Grossule, Valentina (2019) Simple-Tech Solutions for Sustainable Waste Management. [Ph.D. thesis]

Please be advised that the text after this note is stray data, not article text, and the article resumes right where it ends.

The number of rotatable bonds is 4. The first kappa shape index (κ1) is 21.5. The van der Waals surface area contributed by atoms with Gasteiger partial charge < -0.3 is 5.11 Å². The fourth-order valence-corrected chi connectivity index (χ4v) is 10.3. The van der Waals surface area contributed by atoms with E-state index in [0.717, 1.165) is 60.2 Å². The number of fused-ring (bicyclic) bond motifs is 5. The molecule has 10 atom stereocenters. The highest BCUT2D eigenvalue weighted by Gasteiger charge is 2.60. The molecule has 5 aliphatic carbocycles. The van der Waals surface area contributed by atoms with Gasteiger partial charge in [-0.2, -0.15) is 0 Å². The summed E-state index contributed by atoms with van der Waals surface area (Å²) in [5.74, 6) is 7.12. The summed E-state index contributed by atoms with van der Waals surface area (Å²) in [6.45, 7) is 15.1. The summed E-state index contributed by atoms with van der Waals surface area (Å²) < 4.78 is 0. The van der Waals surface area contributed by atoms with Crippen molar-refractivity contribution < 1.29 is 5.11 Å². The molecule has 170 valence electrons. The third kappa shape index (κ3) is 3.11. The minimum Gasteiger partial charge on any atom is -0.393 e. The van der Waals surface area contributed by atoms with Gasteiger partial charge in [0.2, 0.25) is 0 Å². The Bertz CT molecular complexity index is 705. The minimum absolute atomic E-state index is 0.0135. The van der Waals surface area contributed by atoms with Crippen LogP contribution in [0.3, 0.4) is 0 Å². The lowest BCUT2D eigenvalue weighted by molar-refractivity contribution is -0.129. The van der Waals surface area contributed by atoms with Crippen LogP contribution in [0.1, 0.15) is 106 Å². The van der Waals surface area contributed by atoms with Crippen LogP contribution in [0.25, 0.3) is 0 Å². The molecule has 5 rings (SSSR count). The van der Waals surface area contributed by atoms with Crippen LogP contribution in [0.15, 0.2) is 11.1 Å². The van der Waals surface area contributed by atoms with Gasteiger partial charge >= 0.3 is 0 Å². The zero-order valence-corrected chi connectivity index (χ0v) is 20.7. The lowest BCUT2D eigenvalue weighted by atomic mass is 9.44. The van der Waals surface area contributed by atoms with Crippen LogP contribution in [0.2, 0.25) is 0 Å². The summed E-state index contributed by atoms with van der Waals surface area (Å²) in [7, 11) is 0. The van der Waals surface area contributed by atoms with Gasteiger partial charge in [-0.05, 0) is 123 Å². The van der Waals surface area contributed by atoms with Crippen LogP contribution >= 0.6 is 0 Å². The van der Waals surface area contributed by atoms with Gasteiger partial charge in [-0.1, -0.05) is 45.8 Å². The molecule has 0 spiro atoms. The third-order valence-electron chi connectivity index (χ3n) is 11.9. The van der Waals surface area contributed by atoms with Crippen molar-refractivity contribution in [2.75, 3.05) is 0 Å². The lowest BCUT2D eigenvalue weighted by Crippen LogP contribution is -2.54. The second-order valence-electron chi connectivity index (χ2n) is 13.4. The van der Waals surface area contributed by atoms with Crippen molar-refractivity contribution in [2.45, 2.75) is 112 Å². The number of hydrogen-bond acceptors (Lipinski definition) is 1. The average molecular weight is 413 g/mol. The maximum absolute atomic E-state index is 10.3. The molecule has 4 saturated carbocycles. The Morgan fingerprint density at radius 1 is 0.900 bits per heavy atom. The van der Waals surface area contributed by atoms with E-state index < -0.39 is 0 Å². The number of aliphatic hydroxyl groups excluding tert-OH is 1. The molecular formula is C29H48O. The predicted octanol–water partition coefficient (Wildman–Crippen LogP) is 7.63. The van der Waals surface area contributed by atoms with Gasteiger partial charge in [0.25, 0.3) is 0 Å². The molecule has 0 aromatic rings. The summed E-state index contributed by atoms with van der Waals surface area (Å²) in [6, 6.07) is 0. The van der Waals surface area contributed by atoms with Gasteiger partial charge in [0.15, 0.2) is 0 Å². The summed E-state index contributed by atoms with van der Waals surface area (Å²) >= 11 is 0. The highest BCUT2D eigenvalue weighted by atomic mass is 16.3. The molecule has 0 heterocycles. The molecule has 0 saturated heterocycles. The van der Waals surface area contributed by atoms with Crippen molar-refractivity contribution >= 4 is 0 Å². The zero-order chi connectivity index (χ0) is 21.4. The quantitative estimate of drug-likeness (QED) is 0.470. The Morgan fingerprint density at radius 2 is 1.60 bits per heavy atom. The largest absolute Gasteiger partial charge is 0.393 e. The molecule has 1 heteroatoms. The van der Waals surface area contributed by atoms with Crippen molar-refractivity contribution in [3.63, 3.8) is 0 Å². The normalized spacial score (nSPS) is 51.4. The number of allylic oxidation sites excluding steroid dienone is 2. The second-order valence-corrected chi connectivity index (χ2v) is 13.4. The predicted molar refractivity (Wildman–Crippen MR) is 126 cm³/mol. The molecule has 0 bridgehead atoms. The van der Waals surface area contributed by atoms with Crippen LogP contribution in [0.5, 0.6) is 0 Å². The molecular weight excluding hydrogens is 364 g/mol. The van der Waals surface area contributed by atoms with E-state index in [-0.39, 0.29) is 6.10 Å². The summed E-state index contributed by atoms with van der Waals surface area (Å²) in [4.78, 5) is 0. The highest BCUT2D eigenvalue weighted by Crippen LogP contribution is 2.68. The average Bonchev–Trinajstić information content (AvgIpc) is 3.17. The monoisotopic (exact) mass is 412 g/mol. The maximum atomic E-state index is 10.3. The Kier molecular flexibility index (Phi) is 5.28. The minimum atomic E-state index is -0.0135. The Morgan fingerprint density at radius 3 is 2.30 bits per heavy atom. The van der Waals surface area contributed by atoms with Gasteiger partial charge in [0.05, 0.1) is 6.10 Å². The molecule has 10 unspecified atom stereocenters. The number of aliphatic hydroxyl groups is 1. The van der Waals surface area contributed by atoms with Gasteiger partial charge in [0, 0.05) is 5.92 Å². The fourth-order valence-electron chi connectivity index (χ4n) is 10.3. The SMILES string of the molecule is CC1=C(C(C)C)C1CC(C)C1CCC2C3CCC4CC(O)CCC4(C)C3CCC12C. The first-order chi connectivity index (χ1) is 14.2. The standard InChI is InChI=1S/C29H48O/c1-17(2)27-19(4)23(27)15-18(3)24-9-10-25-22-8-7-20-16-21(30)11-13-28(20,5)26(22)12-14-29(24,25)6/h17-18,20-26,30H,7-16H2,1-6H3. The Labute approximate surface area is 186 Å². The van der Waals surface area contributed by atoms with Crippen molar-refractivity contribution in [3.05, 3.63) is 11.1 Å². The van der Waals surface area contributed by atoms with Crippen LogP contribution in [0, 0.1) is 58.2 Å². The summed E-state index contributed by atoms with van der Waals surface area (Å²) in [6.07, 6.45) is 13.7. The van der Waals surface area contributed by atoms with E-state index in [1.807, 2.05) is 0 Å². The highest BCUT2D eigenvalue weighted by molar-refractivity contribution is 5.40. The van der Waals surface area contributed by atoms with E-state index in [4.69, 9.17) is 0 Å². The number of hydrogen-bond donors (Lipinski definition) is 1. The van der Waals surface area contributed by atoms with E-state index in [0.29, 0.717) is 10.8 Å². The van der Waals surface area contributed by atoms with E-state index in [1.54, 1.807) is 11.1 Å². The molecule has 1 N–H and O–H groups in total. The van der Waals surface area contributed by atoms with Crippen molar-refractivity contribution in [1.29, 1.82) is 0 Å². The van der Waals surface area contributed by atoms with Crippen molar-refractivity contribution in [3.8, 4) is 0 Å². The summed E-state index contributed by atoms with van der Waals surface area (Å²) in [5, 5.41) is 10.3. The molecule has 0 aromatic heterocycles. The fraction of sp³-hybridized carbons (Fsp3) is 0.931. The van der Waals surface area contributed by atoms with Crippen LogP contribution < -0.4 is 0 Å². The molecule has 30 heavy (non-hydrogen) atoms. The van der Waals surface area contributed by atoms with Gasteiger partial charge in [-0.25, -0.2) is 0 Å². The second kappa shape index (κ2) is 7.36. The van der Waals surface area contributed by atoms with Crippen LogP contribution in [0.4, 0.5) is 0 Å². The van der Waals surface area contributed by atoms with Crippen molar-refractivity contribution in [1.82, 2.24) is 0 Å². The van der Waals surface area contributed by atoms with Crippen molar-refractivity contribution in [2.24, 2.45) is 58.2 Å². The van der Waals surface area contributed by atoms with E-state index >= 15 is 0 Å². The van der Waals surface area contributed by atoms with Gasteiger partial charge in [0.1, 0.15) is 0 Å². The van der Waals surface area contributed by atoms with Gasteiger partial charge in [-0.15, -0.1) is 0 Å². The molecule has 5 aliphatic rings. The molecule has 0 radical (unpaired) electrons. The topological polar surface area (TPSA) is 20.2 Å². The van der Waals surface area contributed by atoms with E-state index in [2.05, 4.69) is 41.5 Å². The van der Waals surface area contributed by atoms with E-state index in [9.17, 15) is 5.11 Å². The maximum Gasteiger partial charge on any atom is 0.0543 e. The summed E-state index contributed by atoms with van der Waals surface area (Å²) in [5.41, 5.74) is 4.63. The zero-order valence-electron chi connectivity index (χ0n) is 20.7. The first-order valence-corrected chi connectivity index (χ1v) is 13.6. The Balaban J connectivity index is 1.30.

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This thesis originated from a desire to explore the issue of solid waste, the appropriate management of which continues to represent a privilege for the few, in order to investigate alternative cost-effective solutions aimed at promoting access of the population worldwide to sustainable waste management systems. The work had a particular focus on landfilling from a holistic point of view, investigating environmental, technical and economical sustainable solutions in terms of landfill management and emissions control. The thesis work was developed over a three-year period in four steps. In the first step, activities focused on the study and gaining a better understanding of the need for a global approach to waste management, with the application of identical concepts and knowledge throughout the world and envisaging appropriate and sustainable technical solutions, not only in environmental terms but also in economic (they should be low cost) and technical terms (they should easy to construct, operate and maintain). Further to carrying out literature reviews and taking part in a series of International Conferences where waste management in DCs was discussed in detail, a field stage abroad, on the Ivory Coast, proved of fundamental importance for the development of this first step. In the second step, the sustainability of landfills was studied and analyzed by considering the tools which could be implemented to control long-term emissions in the case of Municipal Solid Waste (MSW) landfilling. Research activities were focused on the comprehensive study of bioreactor landfills, comparing (using literature data) lab scale applications of different types of bioreactors, and evaluating the advantages and disadvantages. Having conducted a qualitative analysis of the main types of bioreactor landfills, landfill sustainability was quantified using a first order kinetic model for the COD and ammonia removal processes. Amongst the different sustainable landfill alternatives, semi-aerobic landfill represented a viable option meeting environmental, technical and economical sustainability requirements. During the third step of the thesis work, semi-aerobic landfills were studied in detail in order to identify innovative solutions to optimise the design and management of the system under different situations. The fourth step of research activities was inspired by a need to identify cost-effective solutions to solve the key issue in landfilling sustainability: leachate treatment. An innovative alternative potential solution based on exploiting the versatility and voracity of Black soldier fly (BSF) larvae was investigated. The adaptability of larvae to leachate, the treatment performance and the quality of the biomass rich in fats and proteins were initially assessed. Additionally, the potential of proteins and fats to be conveniently converted into commercial resources, such as animal feed and biodiesel was evaluated. During this fourth step, for three months at the beginning of the 2019, a research stage was specifically organised at the KUET University, Bangladesh to investigate the potential of mangroves for use in the phytotreatment of landfill leachate, exploiting the high resistance to salinity of these plants. A preliminary study has been carried out using as a comparison other tropical plant species such as Canna indica.
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